I never get over this… the following are two letters Adoniram Judson (first real, American foreign missionary) wrote, the first to his prospective father-in-law asking Ann Hasseltine’s hand in marriage, and the second to Ann herself. Adoniram Judson had the most profound impact on me; his biography was the first book I read after becoming a Christian in high school. Judson’s biography was also the book that “broke” my wife in college, compelling her to tell God He could take her anywhere, anytime, with no conditions or limitations. He’s on my mind because I’m using this first letter for a message on missions I’m giving at Idlewild Baptist Church in Tampa, Fl tonight. Here are the letters:
Letter to Mr. Hasseltine Asking for His Daughter’s Hand in Marriage
“I have now to ask whether you can consent to part with your daughter early next spring, to see her no more in this world ? Whether you can consent to her departure to a heathen land, and her subjection to the hardships and sufferings of a missionary life? Whether you can consent to her exposure to the dangers of the ocean; to the fatal influence of the southern climate of India; to every kind of want and distress; to degradation, insult, persecution, and perhaps a violent death? Can you consent to all this, for the sake of Him who left His heavenly home and died for her and for you; for the sake of perishing, immortal souls; for the sake of Zion and the glory of God? Can you consent to all this, in hope of soon meeting your daughter in the world of glory, with a crown of righteousness brightened by the acclamations of praise which shall resound to her Saviour from heathens saved, through her means, from eternal woe and despair?”
Letter to Ann Hasseltine Before Their Marriage
“January 1, 1811. Tuesday Morning
It is with the utmost sincerity, and with my whole heart, that I wish you, my love, a happy new year. May it be a year in which your walk will be close with God; your frame calm and serene; and the road that leads you to the Lamb marked with purer light. May it be a year in which you will have more largely the spirit of Christ, be raised above sublunary things, and be willing to be disposed of in this world just as God shall please. As every moment of the year will bring you nearer the end of your pilgrimage, may it bring you nearer to God, and find you more prepared to hail the messenger of death as a deliverer and a friend. And now, since I have begun to wish, I will go on. May this be the year in which you will change your name; in which you will take a final leave of your relatives and native land; in which you will cross the wide ocean, and dwell on the other side of the world, among a heathen people. What a great change will this year probably effect in our lives! How very different will be our situation and employment! If our lives are preserved and our attempt prospered, we shall next new year’s day be in India, and perhaps wish each other a happy new year in the uncouth dialect of Hindostan or Burmah. We shall no more see our kind friends around us, or enjoy the conveniences of civilized life, or go to the house of God with those that keep holy day; but swarthy countenances will everywhere meet our eye, the jargon of an unknown tongue will assail our ears, and we shall witness the assembling of the heathen to celebrate the worship of idol gods. We shall be weary of the world, and wish for wings like a dove, that we may fly away and be at rest. We shall probably experience seasons when we shall be ‘exceeding sorrowful, even unto death. We shall see many dreary, disconsolate hours, and feel a sinking of spirits, anguish of mind, of which now we can form little conception. O, we shall wish to lie down and die. And that time may soon come. One of us may be unable to sustain the heat of the climate and the change of habits; and the other may say, with literal truth, over the grave–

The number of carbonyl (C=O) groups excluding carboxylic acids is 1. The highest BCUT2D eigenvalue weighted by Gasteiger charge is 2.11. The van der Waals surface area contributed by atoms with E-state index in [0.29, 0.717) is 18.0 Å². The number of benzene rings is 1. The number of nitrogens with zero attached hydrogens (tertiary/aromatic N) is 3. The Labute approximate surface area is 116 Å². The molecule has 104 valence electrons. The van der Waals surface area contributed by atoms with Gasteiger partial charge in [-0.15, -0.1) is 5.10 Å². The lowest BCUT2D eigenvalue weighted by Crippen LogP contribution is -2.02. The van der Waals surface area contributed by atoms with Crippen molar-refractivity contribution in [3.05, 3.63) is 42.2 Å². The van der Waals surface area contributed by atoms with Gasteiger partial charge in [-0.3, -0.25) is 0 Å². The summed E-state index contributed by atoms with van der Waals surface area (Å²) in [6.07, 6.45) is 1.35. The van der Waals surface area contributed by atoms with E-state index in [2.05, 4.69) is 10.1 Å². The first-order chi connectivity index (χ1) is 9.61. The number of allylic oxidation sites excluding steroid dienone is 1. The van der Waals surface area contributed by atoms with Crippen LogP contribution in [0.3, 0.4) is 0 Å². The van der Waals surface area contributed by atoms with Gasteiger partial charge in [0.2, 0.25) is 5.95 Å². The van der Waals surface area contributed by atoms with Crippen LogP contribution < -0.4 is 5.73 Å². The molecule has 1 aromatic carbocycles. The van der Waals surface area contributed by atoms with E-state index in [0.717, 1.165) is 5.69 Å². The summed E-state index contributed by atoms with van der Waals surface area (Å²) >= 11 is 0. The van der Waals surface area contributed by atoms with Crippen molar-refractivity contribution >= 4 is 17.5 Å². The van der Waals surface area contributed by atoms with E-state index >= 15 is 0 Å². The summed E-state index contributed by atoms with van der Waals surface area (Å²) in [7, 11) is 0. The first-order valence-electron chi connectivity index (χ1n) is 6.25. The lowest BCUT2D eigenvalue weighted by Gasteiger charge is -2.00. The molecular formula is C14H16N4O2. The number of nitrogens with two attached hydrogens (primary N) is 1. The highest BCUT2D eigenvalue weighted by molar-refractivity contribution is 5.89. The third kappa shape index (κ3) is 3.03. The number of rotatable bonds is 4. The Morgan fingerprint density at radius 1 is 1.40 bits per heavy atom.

‘By foreign hands thy dying eyes were closed;
By foreign hands thy decent limbs composed;
By foreign hands thy humble grave adorned;’
but whether we shall be honored and mourned by strangers, God only knows. At least, either of us will be certain of one mourner. In view of such scenes shall we not pray with earnestness ‘O for an overcoming faith,’ etc.?”
Ann Hasseltine married Adoniram Judson on February 5, 1812. They left for India (and ultimately Burma) that year. She never returned, dying of disease in 1826, a victim of the long, dreadful months of disease, death, stress and loneliness that had been her station for 21 months. Their third child died six months later. When Adoniram Judson himself died many years later, they left 100 churches in Burma and 8,000 Burmese believers. Today Burma (Myanmar) has the 3rd largest number of Baptists worldwide.
From The Life of Adoniram Judson by his son Edward Judson. New York: Anson D. F. Randolph & Company, 1883.